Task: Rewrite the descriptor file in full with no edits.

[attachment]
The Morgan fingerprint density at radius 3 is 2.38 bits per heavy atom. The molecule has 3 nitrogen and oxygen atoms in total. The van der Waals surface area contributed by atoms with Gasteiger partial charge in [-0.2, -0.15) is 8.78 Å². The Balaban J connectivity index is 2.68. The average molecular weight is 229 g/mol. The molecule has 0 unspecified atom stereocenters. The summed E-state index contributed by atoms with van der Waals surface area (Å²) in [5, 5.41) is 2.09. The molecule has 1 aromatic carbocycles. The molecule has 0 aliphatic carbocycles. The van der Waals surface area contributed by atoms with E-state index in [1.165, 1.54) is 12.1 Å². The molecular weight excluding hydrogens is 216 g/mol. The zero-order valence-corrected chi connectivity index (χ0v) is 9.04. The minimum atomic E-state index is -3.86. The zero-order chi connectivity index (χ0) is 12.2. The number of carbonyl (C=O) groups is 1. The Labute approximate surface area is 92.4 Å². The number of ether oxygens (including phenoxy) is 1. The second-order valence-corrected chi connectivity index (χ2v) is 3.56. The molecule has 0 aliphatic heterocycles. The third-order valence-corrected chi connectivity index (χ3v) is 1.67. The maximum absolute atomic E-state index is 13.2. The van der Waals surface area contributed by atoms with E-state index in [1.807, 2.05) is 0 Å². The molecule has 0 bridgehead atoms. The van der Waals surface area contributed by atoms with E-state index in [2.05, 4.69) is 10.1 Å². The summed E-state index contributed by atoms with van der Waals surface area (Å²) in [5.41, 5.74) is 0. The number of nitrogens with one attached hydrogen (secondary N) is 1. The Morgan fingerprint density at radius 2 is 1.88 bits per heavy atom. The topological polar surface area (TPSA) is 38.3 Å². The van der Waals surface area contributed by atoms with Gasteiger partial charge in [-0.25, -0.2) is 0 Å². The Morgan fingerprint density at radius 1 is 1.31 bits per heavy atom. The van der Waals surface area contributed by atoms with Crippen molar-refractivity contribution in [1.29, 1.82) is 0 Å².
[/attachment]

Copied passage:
The Morgan fingerprint density at radius 3 is 2.38 bits per heavy atom. The molecule has 3 nitrogen and oxygen atoms in total. The van der Waals surface area contributed by atoms with Gasteiger partial charge in [-0.2, -0.15) is 8.78 Å². The Balaban J connectivity index is 2.68. The average molecular weight is 229 g/mol. The molecule has 0 unspecified atom stereocenters. The summed E-state index contributed by atoms with van der Waals surface area (Å²) in [5, 5.41) is 2.09. The molecule has 1 aromatic carbocycles. The molecule has 0 aliphatic carbocycles. The van der Waals surface area contributed by atoms with E-state index in [1.165, 1.54) is 12.1 Å². The molecular weight excluding hydrogens is 216 g/mol. The zero-order valence-corrected chi connectivity index (χ0v) is 9.04. The minimum atomic E-state index is -3.86. The zero-order chi connectivity index (χ0) is 12.2. The number of carbonyl (C=O) groups is 1. The Labute approximate surface area is 92.4 Å². The number of ether oxygens (including phenoxy) is 1. The second-order valence-corrected chi connectivity index (χ2v) is 3.56. The molecule has 0 aliphatic heterocycles. The third-order valence-corrected chi connectivity index (χ3v) is 1.67. The maximum absolute atomic E-state index is 13.2. The van der Waals surface area contributed by atoms with E-state index in [1.807, 2.05) is 0 Å². The molecule has 0 bridgehead atoms. The van der Waals surface area contributed by atoms with E-state index in [2.05, 4.69) is 10.1 Å². The summed E-state index contributed by atoms with van der Waals surface area (Å²) in [5.41, 5.74) is 0. The number of nitrogens with one attached hydrogen (secondary N) is 1. The Morgan fingerprint density at radius 2 is 1.88 bits per heavy atom. The topological polar surface area (TPSA) is 38.3 Å². The van der Waals surface area contributed by atoms with Gasteiger partial charge in [-0.25, -0.2) is 0 Å². The Morgan fingerprint density at radius 1 is 1.31 bits per heavy atom. The van der Waals surface area contributed by atoms with Crippen molar-refractivity contribution in [1.29, 1.82) is 0 Å².